For the Reston Historic Trust & Museum, survival over the past year has been all about embracing the future to explain the past.
Located at Lake Anne Plaza, the small, one-room community museum first opened its doors in 1997. It tells the story of Reston, from its beginnings in the early 1960s to today, through a variety of artifacts, informational boards, and a 1982 three-dimensional map of Reston that hangs on the right side of the room.
The museum is currently open to visitors and has been since July after closing for four months due to the pandemic.
Aside from a few social distancing stickers and minor aesthetic changes, the museum’s outward appearance hasn’t changed all that much in the past year, Reston Museum Executive Director Alex Campbell told Reston Now on a recent Tuesday morning visit.
“We used to have a couple of more chairs here,” Campbell said, pointing to a gap on the gray carpet. “That’s probably the biggest difference in terms of the interior space.”
However, the museum has transformed considerably since March 2020 in terms of how it presents its material.
“There was always this discussion of a digital presence, but it would have looked different if we had been here,” Campbell said.
She’s been leading the museum since 2018 and admits that the COVID-19 pandemic was a catalyst for innovation.
Like many other cultural institutions, the museum shifted programs online to their YouTube page. Its website got an update to include virtual exhibits, like “Women Pioneers of Reston,” and let visitors browse collections and the archives from home.
The biggest undertaking, however, was moving the museum’s most well-known item — the 1982 map — online. The map came from the old Reston Visitor Center and was moved to the museum when it first opened.
“It’s very outdated and, obviously, updating the actual map would be incredibly difficult to do,” says Campbell. “And to a certain extent, it’s kind of nice. It’s this sorta time capsule.”
For example, the map still shows Reston Town Center surrounded by mostly green trees, and there’s no Metro station along Wiehle Avenue.
Looking to connect the past to the present, the map went digital. Visitors can now visit the webpage, click a particular point on the map, and be taken to another landing page with photos and written history.
“Those [photos] are all from our archives, they’re all historic photos of Reston,” Campbell said. “They show the change over time and a little bit more than just a point on the map.”
She says all of this allows the museum to reach more people and tell the story of Reston better, with the assistance of several grants — including $10,000 from Virginia’s tourism corporation and $4,000 from Virginia Humanities.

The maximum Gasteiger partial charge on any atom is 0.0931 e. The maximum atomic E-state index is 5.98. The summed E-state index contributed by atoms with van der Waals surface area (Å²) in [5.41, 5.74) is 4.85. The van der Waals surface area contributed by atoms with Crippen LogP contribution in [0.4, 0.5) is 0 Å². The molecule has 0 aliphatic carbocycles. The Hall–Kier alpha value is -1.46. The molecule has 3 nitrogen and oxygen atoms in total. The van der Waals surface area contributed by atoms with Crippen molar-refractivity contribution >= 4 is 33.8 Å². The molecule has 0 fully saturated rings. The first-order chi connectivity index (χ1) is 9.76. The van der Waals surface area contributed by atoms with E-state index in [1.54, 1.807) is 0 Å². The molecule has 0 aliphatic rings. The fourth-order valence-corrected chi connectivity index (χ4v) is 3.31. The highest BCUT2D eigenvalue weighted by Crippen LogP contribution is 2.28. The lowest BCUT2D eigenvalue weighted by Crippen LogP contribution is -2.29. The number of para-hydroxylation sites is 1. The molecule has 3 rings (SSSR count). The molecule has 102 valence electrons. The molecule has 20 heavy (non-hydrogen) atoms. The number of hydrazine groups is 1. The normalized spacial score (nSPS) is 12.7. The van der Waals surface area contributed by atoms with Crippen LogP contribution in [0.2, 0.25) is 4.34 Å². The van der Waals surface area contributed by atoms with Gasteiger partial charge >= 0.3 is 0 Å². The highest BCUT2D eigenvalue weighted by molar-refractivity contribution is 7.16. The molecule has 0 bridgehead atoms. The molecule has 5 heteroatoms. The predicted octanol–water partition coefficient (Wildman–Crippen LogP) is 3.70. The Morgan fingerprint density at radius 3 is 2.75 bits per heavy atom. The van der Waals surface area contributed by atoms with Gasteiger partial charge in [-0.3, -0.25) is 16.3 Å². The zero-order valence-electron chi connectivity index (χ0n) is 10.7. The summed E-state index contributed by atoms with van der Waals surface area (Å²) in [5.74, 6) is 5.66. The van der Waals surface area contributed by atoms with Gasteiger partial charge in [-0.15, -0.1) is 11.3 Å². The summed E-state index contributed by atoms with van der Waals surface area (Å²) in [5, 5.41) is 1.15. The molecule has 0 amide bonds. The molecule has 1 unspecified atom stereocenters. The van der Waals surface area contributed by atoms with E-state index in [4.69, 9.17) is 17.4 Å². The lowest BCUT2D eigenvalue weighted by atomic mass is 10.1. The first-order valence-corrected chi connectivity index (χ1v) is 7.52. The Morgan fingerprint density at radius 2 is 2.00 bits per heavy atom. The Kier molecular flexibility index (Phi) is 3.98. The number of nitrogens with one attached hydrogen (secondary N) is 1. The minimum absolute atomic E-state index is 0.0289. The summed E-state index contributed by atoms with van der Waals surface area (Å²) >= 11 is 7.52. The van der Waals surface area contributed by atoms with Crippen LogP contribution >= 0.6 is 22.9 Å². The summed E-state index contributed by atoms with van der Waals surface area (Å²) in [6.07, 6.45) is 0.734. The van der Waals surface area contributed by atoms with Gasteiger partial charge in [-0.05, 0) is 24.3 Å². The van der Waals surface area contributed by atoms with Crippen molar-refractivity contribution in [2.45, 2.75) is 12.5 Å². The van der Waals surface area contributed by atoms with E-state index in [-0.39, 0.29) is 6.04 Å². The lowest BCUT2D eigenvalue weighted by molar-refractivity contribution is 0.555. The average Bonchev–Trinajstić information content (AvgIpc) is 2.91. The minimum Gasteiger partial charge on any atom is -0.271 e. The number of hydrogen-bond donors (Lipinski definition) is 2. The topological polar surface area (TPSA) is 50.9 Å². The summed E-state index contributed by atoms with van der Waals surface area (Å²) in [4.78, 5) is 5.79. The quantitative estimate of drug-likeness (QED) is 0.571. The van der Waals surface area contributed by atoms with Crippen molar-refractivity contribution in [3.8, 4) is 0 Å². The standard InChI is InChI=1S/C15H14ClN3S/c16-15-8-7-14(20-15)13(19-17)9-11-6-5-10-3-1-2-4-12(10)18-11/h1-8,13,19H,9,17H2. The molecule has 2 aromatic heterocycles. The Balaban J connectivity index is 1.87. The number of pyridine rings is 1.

While visitation has been down about 50% from pre-COVID times, Campbell has noticed one encouraging trend that could stem from the museum’s increased online presence.
“Since November, 70% of our visitors have never been here before,” she said.
Campbell theorizes it could also be related to folks looking for new activities to do close to home.
Either way, the museum appears to be drawing in new people who are, in turn, learning more about Reston.
As vaccines become more plentiful, the weather warms, and some semblance of normalcy returns, the Reston Museum plans to use the lessons it has learned from the past year to move forward into the future.
A recent survey has shown that people still want an increased digital presence going forward, Campbell says, since it provides a chance to reach individuals who may not be physically close by.
“We had people in California take that survey and was like, ‘I don’t live here, but I used to live here,'” she said. “We are reaching a different group of people.”
That being said, there’s still a ton of benefit to being at the museum in person.
The weekend of May 2 was the first time that the museum had a volunteer to greet visitors and answer questions since March 2020. In addition, in-person events tend to lend themselves better to conversations between guests.
“We were losing a lot of the community connection with just chatting with people,” Campbell said.
Going forward, Campbell expects the museum to find a balance between fostering a sense of community with in-person activities and reaching more people beyond Reston with a digital presence.
This includes planning several talks into the fall that will have at least a digital component, including an event next week about Reston’s village centers. The museum is also exploring the possibility of again doing outdoor events in Lake Anne Plaza in the late summer and fall.
Either way, Campbell is proud of the lessons the museum has learned during this very difficult time.
“It was a very uncertain time, a very scary time,” says Campbell. “But [the Reston Museum] has come out of this doing all right… we’ve actually found ways to expand beyond this physical location.”
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